What a day! I'm feeling so full of gratitude for the many people who came out for the artist talk and opening reception for my 'Heartspace' solo exhibition at The Red Head Gallery in Toronto.
It was so packed that on more than one occasion I had to act like a bus driver and urge everyone to move further inside to make room for the new arrivals!
Wonderful to connect and re-connect with many familiar faces, colleagues, friends, students, sponsors, and even family!
I gave the group a guided tour through the artworks – so many of which merit a little background or additional explanation to enrich the experience rather than replace the personal encounter – covering conceptual, material and
technical aspects as well as recounting an occasional anecdote. There were also some excellent questions from visitors rounding out the experience.
While I rest and recover I will leave you with some photographs from the afternoon, and later on I will post photos of the installation without the crowds.
If you were unable to attend the opening reception, I will be back at the gallery on Saturday, November 9, from noon to 5pm. I'd love to share the show with you then, but of course visit whenever you can! And please don't forget to sign the guest book :-)
Heartspace runs through November 23, 2019.
If you missed an earlier post about this installation,
just click on one listed below:
'Chains Unlinked' Mural Part Three: It All Starts Coming Together!
'Chains Unlinked' Mural: New Face & Hand & Adding Darks
'Chains Unlinked' Mural: From Diagram to Drawing, Part One
'Chains Unlinked' Day 5: the Installation is Done!
'Chains Unlinked' Day 4: Drawing Complete, Installation Begins
Chains Unlinked' Day 3: Drawing Almost Done!
Day 2: Wall Drawing for 'Chains Unlinked' Exhibition (updated)
'Chains Unlinked' Installation Day One Complete!
does with the proper respect can require more thought than usual before speaking, as well as longer and deeper consideration of the other person's work than you would need for something you had done yourself.
For this collage, Kal and I started by taking turns at individual layers. Then things got interesting. It became a series of discussions with each intervention; longer discussion over smaller aspects as we got closer to completion.
The piece borrows a little positional/proportional structure from the original collage we responded to, as well as some colour and material reference, but in the end it totally surprised us, and that made us very happy.
Have you done collaborative work? Was it an enjoyable process with an interesting result or did the collaboration itself need more work? Please share your stories in the comments.
This summer was the first year for a new program I helped to develop and teach: the Studio Process Advancement (SPA) graduate certificate at Haliburton School of the Arts, a 14-week intensive combination of academic content and studio work.
We were lucky to have an amazing group of 12 committed, passionate and hard-working students for our first cohort. Along with the faculty team of Lisa Binnie (our coordinator), Elinor Whidden, Darlene Bolahood, Kal Honey, me and our fearless leader (and dean) Sandra Dupret, we had a number of visiting artists, a gallerist and a curator (I would thank them all by name, but I don't have them all at hand; a special thank you though to Andy Fabo) who made presentations, conducted hands-on demonstrations and consulted with students on an individual basis. Diversity of vantage points is hugely important in art, so these invited guests enriched the program tremendously by their contributions.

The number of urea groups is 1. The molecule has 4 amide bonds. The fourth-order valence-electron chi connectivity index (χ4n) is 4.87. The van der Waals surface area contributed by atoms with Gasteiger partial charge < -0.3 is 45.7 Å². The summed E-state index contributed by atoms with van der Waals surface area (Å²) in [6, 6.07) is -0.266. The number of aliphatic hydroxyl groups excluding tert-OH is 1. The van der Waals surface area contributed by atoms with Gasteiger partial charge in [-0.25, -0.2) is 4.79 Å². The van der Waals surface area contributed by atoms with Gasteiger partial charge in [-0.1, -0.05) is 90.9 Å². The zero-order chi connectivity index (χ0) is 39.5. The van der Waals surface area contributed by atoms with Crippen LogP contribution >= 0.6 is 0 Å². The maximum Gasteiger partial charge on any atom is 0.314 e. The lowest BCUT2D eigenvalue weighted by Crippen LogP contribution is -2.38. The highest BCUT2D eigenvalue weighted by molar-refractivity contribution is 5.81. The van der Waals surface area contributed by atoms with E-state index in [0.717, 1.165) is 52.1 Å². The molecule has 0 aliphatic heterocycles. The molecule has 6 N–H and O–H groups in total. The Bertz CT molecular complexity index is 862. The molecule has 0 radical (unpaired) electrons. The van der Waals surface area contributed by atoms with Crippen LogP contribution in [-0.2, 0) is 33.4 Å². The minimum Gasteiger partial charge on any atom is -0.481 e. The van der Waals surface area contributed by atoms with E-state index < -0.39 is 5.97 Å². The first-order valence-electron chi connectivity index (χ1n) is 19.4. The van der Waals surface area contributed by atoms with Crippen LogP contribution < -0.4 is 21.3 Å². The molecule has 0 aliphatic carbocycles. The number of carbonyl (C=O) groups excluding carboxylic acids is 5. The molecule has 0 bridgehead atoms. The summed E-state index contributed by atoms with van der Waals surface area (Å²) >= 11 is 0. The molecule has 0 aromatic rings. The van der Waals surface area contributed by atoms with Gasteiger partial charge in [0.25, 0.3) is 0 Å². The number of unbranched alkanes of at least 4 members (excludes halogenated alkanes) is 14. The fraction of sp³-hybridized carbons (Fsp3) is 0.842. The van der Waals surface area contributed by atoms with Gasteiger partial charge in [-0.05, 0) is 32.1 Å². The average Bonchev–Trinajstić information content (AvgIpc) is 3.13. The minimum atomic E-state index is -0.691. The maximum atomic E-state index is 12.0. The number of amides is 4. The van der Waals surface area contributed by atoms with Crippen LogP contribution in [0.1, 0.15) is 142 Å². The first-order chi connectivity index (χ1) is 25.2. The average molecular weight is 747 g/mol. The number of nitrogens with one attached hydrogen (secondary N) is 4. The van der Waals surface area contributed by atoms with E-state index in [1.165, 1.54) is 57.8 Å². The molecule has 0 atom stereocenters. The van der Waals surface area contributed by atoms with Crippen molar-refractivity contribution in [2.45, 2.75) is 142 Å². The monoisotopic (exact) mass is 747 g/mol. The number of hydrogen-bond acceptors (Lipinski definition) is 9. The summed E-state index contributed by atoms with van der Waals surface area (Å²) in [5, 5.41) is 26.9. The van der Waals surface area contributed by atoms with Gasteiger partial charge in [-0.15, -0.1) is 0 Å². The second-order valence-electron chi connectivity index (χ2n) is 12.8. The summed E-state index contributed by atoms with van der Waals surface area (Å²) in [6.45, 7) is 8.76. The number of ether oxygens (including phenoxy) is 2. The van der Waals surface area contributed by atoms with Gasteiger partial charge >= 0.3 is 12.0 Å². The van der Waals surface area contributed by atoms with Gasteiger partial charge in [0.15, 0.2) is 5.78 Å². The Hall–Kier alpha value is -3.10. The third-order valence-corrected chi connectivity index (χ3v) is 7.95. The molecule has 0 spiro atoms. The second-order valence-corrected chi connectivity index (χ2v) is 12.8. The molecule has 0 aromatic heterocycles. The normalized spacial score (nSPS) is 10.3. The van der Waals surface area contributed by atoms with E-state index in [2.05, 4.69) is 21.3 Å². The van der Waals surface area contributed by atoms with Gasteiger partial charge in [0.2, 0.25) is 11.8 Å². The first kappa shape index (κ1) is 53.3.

I found teaching for this a really interesting challenge. My favourite experience was having in-depth conversations one-on-one with the students, asking and answering questions, offering responses and suggestions, riffing on ideas. Those conversations are something you can really miss in a solitary studio practice, along with the support of a tight-knit group. Solitude is important for creativity, but so is connection, which makes all kinds of programs, classes, critique groups and so on, essential for most artists, at least on a periodic basis.
I'm very excited about the progress everyone made this summer and am so proud of them all!
The Haliburton Echo wrote an article about 'SPA' that you can check out here:
Making art is engaging in a conversation; a conversation with the world around me, with myself, with other artists (past and present), and ultimately with viewers and collectors of the work.
Working in the studio is quite solitary unless you happen to be part of a collaborative partnership or team, so artists are often hungry for conversation: about art in general, about being an artist and of course about their own work. That hunger often motivates artists to attend open studio sessions, take workshops and form communities. It may even motivate them to start a blog!
Welcome to my new blog. I invite you to join me in this conversation whether you are an artist, student, work in the arts, or are just generally interested in things art-related. What would you like to talk about?
As a visual artist I like nothing more than getting up to my elbows in paint or little plastic toys, or wading in at the deep end in pursuit of an idea. When I am not teaching others in a similar vein, you can find me researching, writing and noodling around in my studio, seeing where my latest lines of inquiry lead me.
All images and content on this website © Kim-Lee Kho 2005–2018 except as indicated. All rights reserved. No reproduction without express, written permission.